It’s time for a theology to rise that can transcend the scarcity model of grace, that isn’t reducible to high-school algebra, within which ‘everything finds its proper place’ (Col. 1: 19, MSG). ‘In the kingdom of God,’ writes John Caputo, God’s grace ‘disrupts our sense of economic equilibrium.’ If something can be sketched on a flip chart at the front of a corporate boardroom, it isn’t the grace of God. If a metaphysics demands a trade-off, it is utterly dependent on the concept of scarcity and has failed as an ultimate solution to the human plight in leaving the basic problem of economics unresolved (indeed, aiding and abetting it in this very failure).
St. Anselm of Canterbury is well known for invoking the imagination in his famous thought-experiment: if good or grace can be imagined (and it can), an ultimate good can be imagined, and that ultimate good is God. Imagination is a wonderful thing. Rev. Steve Stockman of Fitzroy Presbyterian, when interviewed on the Left Side Up podcast, memorably remarked that without imagination there can be no grace; in order to bring about a reality in which grace — not scarcity — is the golden rule, we must first learn to imagine such a world.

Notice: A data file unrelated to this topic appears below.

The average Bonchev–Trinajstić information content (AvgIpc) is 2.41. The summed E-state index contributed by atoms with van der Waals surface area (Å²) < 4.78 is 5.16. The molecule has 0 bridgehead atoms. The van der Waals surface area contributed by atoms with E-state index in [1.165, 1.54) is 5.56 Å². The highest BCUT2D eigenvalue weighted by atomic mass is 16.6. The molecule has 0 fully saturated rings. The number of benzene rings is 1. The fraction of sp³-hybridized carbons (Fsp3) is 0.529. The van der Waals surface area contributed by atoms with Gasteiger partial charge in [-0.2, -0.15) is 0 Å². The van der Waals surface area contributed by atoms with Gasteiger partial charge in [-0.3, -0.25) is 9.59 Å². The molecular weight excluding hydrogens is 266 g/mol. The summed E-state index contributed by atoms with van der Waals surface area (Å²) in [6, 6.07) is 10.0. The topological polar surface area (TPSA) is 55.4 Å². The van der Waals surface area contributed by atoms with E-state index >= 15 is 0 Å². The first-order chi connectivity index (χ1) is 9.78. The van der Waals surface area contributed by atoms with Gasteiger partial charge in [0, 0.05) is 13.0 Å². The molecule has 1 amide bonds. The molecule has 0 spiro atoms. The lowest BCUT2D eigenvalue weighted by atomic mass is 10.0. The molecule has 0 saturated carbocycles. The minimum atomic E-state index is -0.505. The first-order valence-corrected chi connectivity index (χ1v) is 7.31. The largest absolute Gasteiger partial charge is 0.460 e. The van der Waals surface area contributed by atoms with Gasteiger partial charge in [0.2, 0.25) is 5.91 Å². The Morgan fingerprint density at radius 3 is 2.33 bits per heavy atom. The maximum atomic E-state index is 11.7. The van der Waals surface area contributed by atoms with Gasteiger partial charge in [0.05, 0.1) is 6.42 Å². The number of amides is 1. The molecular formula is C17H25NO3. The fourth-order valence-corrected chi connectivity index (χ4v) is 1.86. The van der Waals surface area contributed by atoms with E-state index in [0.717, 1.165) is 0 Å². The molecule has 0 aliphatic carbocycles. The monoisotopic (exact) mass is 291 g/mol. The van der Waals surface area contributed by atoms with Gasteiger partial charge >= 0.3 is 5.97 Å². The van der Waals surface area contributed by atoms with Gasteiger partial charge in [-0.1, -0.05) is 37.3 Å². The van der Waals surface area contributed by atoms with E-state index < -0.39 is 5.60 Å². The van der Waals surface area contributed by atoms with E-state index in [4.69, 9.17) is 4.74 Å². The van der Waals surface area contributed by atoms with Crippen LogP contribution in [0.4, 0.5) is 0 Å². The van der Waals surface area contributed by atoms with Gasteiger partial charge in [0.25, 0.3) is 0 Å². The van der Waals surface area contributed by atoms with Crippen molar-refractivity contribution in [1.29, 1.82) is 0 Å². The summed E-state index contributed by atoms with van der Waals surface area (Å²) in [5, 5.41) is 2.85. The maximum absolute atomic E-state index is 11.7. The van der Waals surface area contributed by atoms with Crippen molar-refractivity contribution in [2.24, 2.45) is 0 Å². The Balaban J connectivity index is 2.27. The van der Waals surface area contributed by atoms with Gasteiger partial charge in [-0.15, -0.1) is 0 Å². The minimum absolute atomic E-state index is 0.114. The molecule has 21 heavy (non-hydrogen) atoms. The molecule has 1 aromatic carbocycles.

God’s glory will reign more fully as our collective imagination is captured by grace. And the rain will descend, and the floods will come, and the winds will blow, and beat upon that house of seven-point Calvinism; and great will be the fall of it, for it was built upon the sinking sand of scarcity.
Matthew Allen is a regular contributor to Left Side Up on theology and the arts here in NI. He studies Liberal Arts at Queens University Belfast.